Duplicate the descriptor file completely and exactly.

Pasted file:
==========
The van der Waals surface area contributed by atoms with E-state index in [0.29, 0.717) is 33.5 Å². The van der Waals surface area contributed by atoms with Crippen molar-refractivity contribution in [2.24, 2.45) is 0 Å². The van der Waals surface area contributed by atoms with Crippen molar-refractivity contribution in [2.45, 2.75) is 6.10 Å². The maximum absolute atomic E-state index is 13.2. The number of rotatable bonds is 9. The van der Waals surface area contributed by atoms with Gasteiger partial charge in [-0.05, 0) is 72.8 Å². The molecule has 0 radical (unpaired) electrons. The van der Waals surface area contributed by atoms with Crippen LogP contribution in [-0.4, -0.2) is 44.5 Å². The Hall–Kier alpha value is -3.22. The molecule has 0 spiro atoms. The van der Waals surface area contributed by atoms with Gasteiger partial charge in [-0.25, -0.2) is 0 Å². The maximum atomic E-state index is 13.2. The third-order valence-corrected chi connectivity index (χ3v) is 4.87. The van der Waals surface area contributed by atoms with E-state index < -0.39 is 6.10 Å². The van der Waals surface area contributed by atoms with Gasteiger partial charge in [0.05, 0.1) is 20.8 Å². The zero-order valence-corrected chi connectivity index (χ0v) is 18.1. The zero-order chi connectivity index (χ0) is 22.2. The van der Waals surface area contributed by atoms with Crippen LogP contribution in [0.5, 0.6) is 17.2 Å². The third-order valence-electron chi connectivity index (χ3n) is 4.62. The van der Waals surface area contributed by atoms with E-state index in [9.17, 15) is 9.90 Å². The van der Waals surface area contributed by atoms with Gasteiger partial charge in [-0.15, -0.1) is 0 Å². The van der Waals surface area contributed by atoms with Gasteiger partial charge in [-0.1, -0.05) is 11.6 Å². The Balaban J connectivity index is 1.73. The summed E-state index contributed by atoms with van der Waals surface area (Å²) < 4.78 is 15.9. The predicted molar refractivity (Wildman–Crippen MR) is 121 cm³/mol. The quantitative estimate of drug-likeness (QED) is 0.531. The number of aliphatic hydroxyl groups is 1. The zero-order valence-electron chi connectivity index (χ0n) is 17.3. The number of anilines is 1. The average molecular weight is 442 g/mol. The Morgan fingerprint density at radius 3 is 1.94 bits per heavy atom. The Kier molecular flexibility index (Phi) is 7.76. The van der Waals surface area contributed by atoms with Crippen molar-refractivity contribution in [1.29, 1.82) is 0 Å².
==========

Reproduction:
The van der Waals surface area contributed by atoms with E-state index in [0.29, 0.717) is 33.5 Å². The van der Waals surface area contributed by atoms with Crippen molar-refractivity contribution in [2.24, 2.45) is 0 Å². The van der Waals surface area contributed by atoms with Crippen molar-refractivity contribution in [2.45, 2.75) is 6.10 Å². The maximum absolute atomic E-state index is 13.2. The number of rotatable bonds is 9. The van der Waals surface area contributed by atoms with Gasteiger partial charge in [-0.05, 0) is 72.8 Å². The molecule has 0 radical (unpaired) electrons. The van der Waals surface area contributed by atoms with Crippen LogP contribution in [-0.4, -0.2) is 44.5 Å². The Hall–Kier alpha value is -3.22. The molecule has 0 spiro atoms. The van der Waals surface area contributed by atoms with Gasteiger partial charge in [-0.25, -0.2) is 0 Å². The maximum atomic E-state index is 13.2. The third-order valence-corrected chi connectivity index (χ3v) is 4.87. The van der Waals surface area contributed by atoms with E-state index < -0.39 is 6.10 Å². The van der Waals surface area contributed by atoms with Gasteiger partial charge in [0.05, 0.1) is 20.8 Å². The zero-order valence-corrected chi connectivity index (χ0v) is 18.1. The zero-order chi connectivity index (χ0) is 22.2. The van der Waals surface area contributed by atoms with Crippen LogP contribution in [0.5, 0.6) is 17.2 Å². The third-order valence-electron chi connectivity index (χ3n) is 4.62. The van der Waals surface area contributed by atoms with E-state index in [9.17, 15) is 9.90 Å². The van der Waals surface area contributed by atoms with Gasteiger partial charge in [-0.15, -0.1) is 0 Å². The van der Waals surface area contributed by atoms with Gasteiger partial charge in [-0.1, -0.05) is 11.6 Å². The Balaban J connectivity index is 1.73. The summed E-state index contributed by atoms with van der Waals surface area (Å²) < 4.78 is 15.9. The predicted molar refractivity (Wildman–Crippen MR) is 121 cm³/mol. The quantitative estimate of drug-likeness (QED) is 0.531. The number of aliphatic hydroxyl groups is 1. The zero-order valence-electron chi connectivity index (χ0n) is 17.3. The number of anilines is 1. The average molecular weight is 442 g/mol. The Morgan fingerprint density at radius 3 is 1.94 bits per heavy atom. The Kier molecular flexibility index (Phi) is 7.76. The van der Waals surface area contributed by atoms with Crippen molar-refractivity contribution in [1.29, 1.82) is 0 Å².